Nearly century-old brokerage Edward Jones has long measured its growth by its number of advisors, and in fact, it is the largest brokerage by that measurement. Its growth goals have also followed that line of thinking, with a stated target of 20,000 and eventually 30,000 advisors. It ended 2018 with 17,614 advisors, and a senior executive said the firm is ahead of schedule to increase that by 1,047 this year.
But going forward, that won’t be the only way Edward Jones measures growth. The brokerage will measure growth by new client assets under care as well as how “deeply served” a client is by their advisor. In other words, it wants to increase clients’ wallet share.
The firm uses an internal measurement to determine clients who are “deeply served,” defined by the number of documented goals in the system for a client, the risk tolerance that’s been captured, the frequency of reviews for that client, and whether the client’s goals have been protected in the event the unexpected happens.
It has a stated goal to have 4 million “deeply served” clients, under no specific timeframe. Ken Cella, head of the firm’s client strategist group, would not say how many clients are currently in this category, but the firm is on track to increase the current number by 10% this year. (Cella reports to Penny Pennington, the brokerage's first woman managing partner; WealthManagement.com recently profiled her.)
Of course, growing client assets on the platform (what Edward Jones calls “client assets under care”) is also a big goal. It had $1.1 trillion in client assets as of the end of 2018, and it expects to add $141 billion this year. Longer term, it has a stated goal to reach $1.5 trillion.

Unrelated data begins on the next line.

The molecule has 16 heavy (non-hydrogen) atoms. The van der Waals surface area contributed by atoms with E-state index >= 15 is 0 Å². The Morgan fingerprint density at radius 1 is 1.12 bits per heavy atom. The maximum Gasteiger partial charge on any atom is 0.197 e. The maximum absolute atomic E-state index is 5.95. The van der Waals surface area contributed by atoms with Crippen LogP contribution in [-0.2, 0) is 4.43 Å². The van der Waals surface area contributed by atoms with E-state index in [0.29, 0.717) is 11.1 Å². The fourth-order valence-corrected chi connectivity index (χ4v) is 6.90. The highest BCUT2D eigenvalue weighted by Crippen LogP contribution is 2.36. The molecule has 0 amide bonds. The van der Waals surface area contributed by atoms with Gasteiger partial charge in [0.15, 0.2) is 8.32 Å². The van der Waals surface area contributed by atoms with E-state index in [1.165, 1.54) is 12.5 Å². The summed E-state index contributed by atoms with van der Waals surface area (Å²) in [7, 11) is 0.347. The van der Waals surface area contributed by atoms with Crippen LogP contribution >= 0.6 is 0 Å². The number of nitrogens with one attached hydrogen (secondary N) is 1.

The shift is part of a larger effort to emphasize client centricity, which Cella defines as “thinking like our clients, not just about them.” And the firm is allocating a significant amount of time and resources to that end. Cella, who started at the firm as an intern, oversees the group responsible for everything that touches end clients, from the advice and guidance it puts out on investments to marketing.
“As we look forward, what we’re really focused on is how we continue to grow the number of advisors serving clients, but really more fully expand our definition of growth to include growth of clients—not just number of clients but growth in depth of how we serve our clients,” Cella said.
To deepen those relationships, the brokerage is doubling down on the human-centered aspect of advice.
The firm plans to deeper its client relationships in two ways, the first being emotional intelligence, or EQ.
“The way we talk about it is, emotional intelligence, in relation to the client experience, is helping clients feel understood, informed, in control and secure about their future,” Cella said.
The firm is putting processes in place for branch managers to deliver on that. For example, the firm is building a prototype of a tool called the Values Prioritizer, which will ask clients a series of questions to get at the two or three things that are most valuable to them in retirement.
“As they go through those questions, they’ll be making value judgments about what’s most important to them,” Cella said.
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